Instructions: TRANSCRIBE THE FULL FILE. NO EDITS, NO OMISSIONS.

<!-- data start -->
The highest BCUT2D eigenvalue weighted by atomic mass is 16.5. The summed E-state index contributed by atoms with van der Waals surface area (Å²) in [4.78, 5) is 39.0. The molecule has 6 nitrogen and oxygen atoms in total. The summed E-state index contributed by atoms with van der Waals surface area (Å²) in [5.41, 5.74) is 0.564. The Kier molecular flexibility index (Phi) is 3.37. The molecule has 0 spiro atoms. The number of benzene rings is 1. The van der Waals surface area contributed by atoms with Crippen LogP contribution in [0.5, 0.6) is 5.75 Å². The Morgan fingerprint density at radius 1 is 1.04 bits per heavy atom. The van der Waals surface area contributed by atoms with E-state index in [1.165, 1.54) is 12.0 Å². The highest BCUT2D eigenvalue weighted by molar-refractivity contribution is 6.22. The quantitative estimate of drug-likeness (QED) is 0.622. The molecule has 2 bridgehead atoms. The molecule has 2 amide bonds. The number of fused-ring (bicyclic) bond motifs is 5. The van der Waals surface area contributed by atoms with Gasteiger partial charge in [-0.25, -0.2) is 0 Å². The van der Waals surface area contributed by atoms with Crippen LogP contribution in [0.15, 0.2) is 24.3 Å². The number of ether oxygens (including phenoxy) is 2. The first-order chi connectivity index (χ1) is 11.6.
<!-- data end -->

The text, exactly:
The highest BCUT2D eigenvalue weighted by atomic mass is 16.5. The summed E-state index contributed by atoms with van der Waals surface area (Å²) in [4.78, 5) is 39.0. The molecule has 6 nitrogen and oxygen atoms in total. The summed E-state index contributed by atoms with van der Waals surface area (Å²) in [5.41, 5.74) is 0.564. The Kier molecular flexibility index (Phi) is 3.37. The molecule has 0 spiro atoms. The number of benzene rings is 1. The van der Waals surface area contributed by atoms with Crippen LogP contribution in [0.5, 0.6) is 5.75 Å². The Morgan fingerprint density at radius 1 is 1.04 bits per heavy atom. The van der Waals surface area contributed by atoms with E-state index in [1.165, 1.54) is 12.0 Å². The highest BCUT2D eigenvalue weighted by molar-refractivity contribution is 6.22. The quantitative estimate of drug-likeness (QED) is 0.622. The molecule has 2 bridgehead atoms. The molecule has 2 amide bonds. The number of fused-ring (bicyclic) bond motifs is 5. The van der Waals surface area contributed by atoms with Gasteiger partial charge in [-0.25, -0.2) is 0 Å². The van der Waals surface area contributed by atoms with Crippen LogP contribution in [0.15, 0.2) is 24.3 Å². The number of ether oxygens (including phenoxy) is 2. The first-order chi connectivity index (χ1) is 11.6.